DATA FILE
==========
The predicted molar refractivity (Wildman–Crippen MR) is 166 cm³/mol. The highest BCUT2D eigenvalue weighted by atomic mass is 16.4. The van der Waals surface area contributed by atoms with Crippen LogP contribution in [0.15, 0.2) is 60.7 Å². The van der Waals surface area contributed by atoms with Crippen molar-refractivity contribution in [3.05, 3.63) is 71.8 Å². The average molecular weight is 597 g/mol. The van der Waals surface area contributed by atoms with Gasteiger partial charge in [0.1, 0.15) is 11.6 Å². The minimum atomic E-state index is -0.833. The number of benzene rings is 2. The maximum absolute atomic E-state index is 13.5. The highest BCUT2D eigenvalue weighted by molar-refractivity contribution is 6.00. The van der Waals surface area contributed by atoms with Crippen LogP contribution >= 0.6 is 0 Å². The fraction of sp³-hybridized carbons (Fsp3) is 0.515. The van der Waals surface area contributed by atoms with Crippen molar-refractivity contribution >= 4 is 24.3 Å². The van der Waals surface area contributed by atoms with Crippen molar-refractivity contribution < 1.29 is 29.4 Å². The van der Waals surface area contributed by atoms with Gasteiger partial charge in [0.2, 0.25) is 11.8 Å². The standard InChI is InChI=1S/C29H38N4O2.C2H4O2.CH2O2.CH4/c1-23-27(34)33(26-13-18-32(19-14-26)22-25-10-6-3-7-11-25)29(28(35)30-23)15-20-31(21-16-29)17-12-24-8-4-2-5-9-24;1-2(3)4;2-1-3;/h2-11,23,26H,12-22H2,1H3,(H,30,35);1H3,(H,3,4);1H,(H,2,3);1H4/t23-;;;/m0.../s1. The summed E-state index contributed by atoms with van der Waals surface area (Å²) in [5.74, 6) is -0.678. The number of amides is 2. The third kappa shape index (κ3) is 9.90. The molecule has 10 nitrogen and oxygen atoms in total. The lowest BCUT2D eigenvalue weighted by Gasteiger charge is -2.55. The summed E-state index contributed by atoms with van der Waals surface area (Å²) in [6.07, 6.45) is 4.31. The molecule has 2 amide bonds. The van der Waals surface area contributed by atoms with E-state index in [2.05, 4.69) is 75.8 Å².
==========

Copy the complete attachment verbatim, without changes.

The predicted molar refractivity (Wildman–Crippen MR) is 166 cm³/mol. The highest BCUT2D eigenvalue weighted by atomic mass is 16.4. The van der Waals surface area contributed by atoms with Crippen LogP contribution in [0.15, 0.2) is 60.7 Å². The van der Waals surface area contributed by atoms with Crippen molar-refractivity contribution in [3.05, 3.63) is 71.8 Å². The average molecular weight is 597 g/mol. The van der Waals surface area contributed by atoms with Gasteiger partial charge in [0.1, 0.15) is 11.6 Å². The minimum atomic E-state index is -0.833. The number of benzene rings is 2. The maximum absolute atomic E-state index is 13.5. The highest BCUT2D eigenvalue weighted by molar-refractivity contribution is 6.00. The van der Waals surface area contributed by atoms with Crippen LogP contribution >= 0.6 is 0 Å². The fraction of sp³-hybridized carbons (Fsp3) is 0.515. The van der Waals surface area contributed by atoms with Crippen molar-refractivity contribution >= 4 is 24.3 Å². The van der Waals surface area contributed by atoms with Crippen molar-refractivity contribution < 1.29 is 29.4 Å². The van der Waals surface area contributed by atoms with Gasteiger partial charge in [0.2, 0.25) is 11.8 Å². The standard InChI is InChI=1S/C29H38N4O2.C2H4O2.CH2O2.CH4/c1-23-27(34)33(26-13-18-32(19-14-26)22-25-10-6-3-7-11-25)29(28(35)30-23)15-20-31(21-16-29)17-12-24-8-4-2-5-9-24;1-2(3)4;2-1-3;/h2-11,23,26H,12-22H2,1H3,(H,30,35);1H3,(H,3,4);1H,(H,2,3);1H4/t23-;;;/m0.../s1. The summed E-state index contributed by atoms with van der Waals surface area (Å²) in [5.74, 6) is -0.678. The number of amides is 2. The third kappa shape index (κ3) is 9.90. The molecule has 10 nitrogen and oxygen atoms in total. The lowest BCUT2D eigenvalue weighted by Gasteiger charge is -2.55. The summed E-state index contributed by atoms with van der Waals surface area (Å²) in [6.07, 6.45) is 4.31. The molecule has 2 amide bonds. The van der Waals surface area contributed by atoms with E-state index in [2.05, 4.69) is 75.8 Å².